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The Granite Look for Kitchen Countertops Is Just a Spray Away

Updating the kitchen is probably the costliest project on most home owners’ lists. If it’s not in the budget, we hear all about the quick fixes you can do in your kitchen.

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Granite-look countertop via Charles & Hudson's Flickr feed

You don't have to install new countertops to upgrade the look of your kitchen--you can buy coating systems that transform your countertops for a fraction of the price. Image: Charles & Hudson/Flickr

The Countertop Transformations kit from Rust-Oleum gives laminate countertops a coating that looks like stone. Image: Rust-Oleum®

But, thanks to, we’ve found this neat new product, Countertop Transformations from Rust-Oleum, which offers an affordable DIY solution. It’s a coating system to give your laminate countertops the look of natural stone products, like granite. Check out some of these before and after pictures. Though this project can be done in a weekend, it’s not your typical $20 bottle of spray paint, but instead comes with a full kit (tools included) that costs $250—still much cheaper than new granite countertops.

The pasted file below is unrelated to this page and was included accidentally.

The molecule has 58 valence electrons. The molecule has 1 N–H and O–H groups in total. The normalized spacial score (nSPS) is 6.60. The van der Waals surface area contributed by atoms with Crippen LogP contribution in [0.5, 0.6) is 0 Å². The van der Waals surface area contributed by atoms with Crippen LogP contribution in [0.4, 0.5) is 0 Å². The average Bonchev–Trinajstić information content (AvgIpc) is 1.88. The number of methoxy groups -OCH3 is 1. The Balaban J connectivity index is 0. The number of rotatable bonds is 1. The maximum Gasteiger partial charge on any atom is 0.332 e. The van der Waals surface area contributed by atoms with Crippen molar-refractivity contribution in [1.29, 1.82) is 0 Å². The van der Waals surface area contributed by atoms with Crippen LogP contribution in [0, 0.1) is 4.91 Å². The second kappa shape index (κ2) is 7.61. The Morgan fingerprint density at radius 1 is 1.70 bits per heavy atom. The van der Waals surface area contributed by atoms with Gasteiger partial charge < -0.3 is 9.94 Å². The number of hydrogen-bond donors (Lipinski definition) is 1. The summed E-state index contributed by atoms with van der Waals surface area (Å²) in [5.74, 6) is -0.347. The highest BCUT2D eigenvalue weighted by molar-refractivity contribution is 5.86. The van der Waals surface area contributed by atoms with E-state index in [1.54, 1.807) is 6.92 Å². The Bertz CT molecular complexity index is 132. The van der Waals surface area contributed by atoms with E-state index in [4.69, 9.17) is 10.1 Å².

Before you commit to it, check out CasaSugar’s test run, which has great detail and gives it high marks. But in a nutshell, here’s how it works:

  • You’ll first scuff up your counter surface with the kit’s sanding tool.
  • Next, using a roller brush, you’ll apply the adhesive base coat.
  • Then you’ll spray a wetting agent onto the counters to keep the surface wet for the rotary chip dispenser, a nifty little tool that scatters decorative chips that will give the counters that stone look.
  • When you’re done scattering the chips, you’ll use a scraping tool to remove any excess, and then sand the surface again with a provided tool until your counters are nice and smooth.
  • Then you’ll run a wet rag over everything before applying the protective top coat, and ta-da! Your counters will be ready to use in 48 hours.

TIP from CasaSugar: If you want to replace your sink, now is a good time. It’s hard to get an even edge if you try to install one after.

What do you think of these easy “updates?” Have you tried one that backfired badly? Does this sound like something you’d attempt?

Laura_Serino Laura Serino

has covered home improvement, architecture and design, and green living topics for national publications and websites including Parents, Family Circle, The Knot, Maine Home + Design, and Charles & Hudson blog. She currently resides in the great city of Portland, Maine.

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